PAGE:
Staff of Asclepius, symbol of healing
What is now termed modern medicine actually began in the early 1920s when science — in particular, germ theory — culminated to a point that sickness and disease were at last being treated reliably. It was then that doctors and hospitals got much better at the business of saving lives. This more highly developed service and expertise raised the value of their work, and they charged accordingly for their increased skill and labor.
And that, really, is when the situation started: for when lives can be saved and health can be gained because of developments in technology, everyone suddenly believes that it’s his or her right to have that thing. We see the same principle at work in, for example, the platitude “No one should go hungry when Americans are throwing away food.”
The error in both cases is the fraudulent notion that survival should be assured. This notion neglects the singular fact that abundance and technology are produced — and produced, moreover, by individuals.
No one has the right to the life and labor (i.e. production) of any individual, including the life and labor of doctors.
An easy way to demonstrate this truth is by asking the following: where was that right before these goods and services were produced or invented?
Fact: American medicine is already 50 percent socialized; there is a clear and incontrovertible correlation between rising healthcare costs and the socialization of medicine in this country. More government intervention will only compound the problem.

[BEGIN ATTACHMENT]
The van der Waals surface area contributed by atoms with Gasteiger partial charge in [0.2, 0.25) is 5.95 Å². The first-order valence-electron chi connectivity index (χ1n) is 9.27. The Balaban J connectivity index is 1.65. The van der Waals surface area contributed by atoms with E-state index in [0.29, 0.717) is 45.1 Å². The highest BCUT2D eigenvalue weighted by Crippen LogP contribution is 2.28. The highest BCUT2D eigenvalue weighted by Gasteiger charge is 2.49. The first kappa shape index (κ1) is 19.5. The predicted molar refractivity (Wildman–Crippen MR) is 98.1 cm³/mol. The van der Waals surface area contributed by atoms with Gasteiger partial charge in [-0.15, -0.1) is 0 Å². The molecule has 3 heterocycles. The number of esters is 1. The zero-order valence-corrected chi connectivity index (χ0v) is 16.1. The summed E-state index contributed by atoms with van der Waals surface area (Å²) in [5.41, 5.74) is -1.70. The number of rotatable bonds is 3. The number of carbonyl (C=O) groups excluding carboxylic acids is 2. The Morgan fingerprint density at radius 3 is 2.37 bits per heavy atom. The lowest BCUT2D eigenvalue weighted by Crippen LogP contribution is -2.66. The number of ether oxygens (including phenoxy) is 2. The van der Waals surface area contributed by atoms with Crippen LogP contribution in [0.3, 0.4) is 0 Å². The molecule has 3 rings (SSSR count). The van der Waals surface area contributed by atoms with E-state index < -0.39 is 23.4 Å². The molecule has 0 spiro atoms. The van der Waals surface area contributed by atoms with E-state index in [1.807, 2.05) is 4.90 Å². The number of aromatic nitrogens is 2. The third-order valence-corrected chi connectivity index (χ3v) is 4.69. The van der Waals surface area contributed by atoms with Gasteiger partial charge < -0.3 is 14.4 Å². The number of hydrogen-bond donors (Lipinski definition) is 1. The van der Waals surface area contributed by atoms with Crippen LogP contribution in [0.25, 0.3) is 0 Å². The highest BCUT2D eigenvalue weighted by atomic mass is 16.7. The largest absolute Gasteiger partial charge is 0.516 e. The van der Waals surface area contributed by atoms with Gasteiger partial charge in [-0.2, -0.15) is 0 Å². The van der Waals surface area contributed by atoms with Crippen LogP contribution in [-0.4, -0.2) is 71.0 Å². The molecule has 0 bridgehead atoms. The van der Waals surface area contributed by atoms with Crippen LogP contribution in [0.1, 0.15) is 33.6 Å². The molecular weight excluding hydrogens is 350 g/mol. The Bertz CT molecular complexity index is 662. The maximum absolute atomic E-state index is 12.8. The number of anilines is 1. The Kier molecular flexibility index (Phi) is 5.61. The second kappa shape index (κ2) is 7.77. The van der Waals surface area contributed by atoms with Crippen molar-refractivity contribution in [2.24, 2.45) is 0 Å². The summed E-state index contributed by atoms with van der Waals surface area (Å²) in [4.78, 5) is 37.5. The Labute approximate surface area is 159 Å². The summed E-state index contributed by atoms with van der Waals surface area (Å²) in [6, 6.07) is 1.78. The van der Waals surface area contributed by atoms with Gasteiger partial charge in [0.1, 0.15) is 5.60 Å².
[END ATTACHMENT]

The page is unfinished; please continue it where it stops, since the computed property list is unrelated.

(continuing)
In the 1920s, when advancing healthcare became more expensive (though still very reasonable), the administrator of Baylor Hospital in Dallas, one Dr. Justin Ford Kimball, created a system called Blue Cross. The Blues (so-called) were nonprofit health insurers. They served local organizations like the Rebeccas and the Elks Club, and — please pay attention — they kept their premiums low in exchange for tax breaks.
Tax breaks are one of the main components to our current healthcare crisis. They’re what initially created the problem.
Blue Cross, you see, was successful because of these tax breaks. Up until then, commercial insurers had always regarded medicine as a mediocre market, and therefore commercial insurers didn’t deal too much in medicine. But when commercial insurers saw that the Blues were making money, it convinced them to enter the medical field. This was not a problem, at first — until the 1940s, when private insurers increased their efforts to get around wartime wage controls, thus:
During World War II, Franklin Delano Roosevelt’s price-and-wage people, who didn’t generally permit wage increases or price increases (regardless of market forces) sanctioned a form of tax discrimination: specifically, they allowed employers to pay for employee medical insurance with pretax dollars.
This quickly became one of the few ways employers could attract new and better employees, since FDR had actually mandated that employers were no longer permitted to pay out higher wages. (How this ridiculous idea came about is another story, for another time.)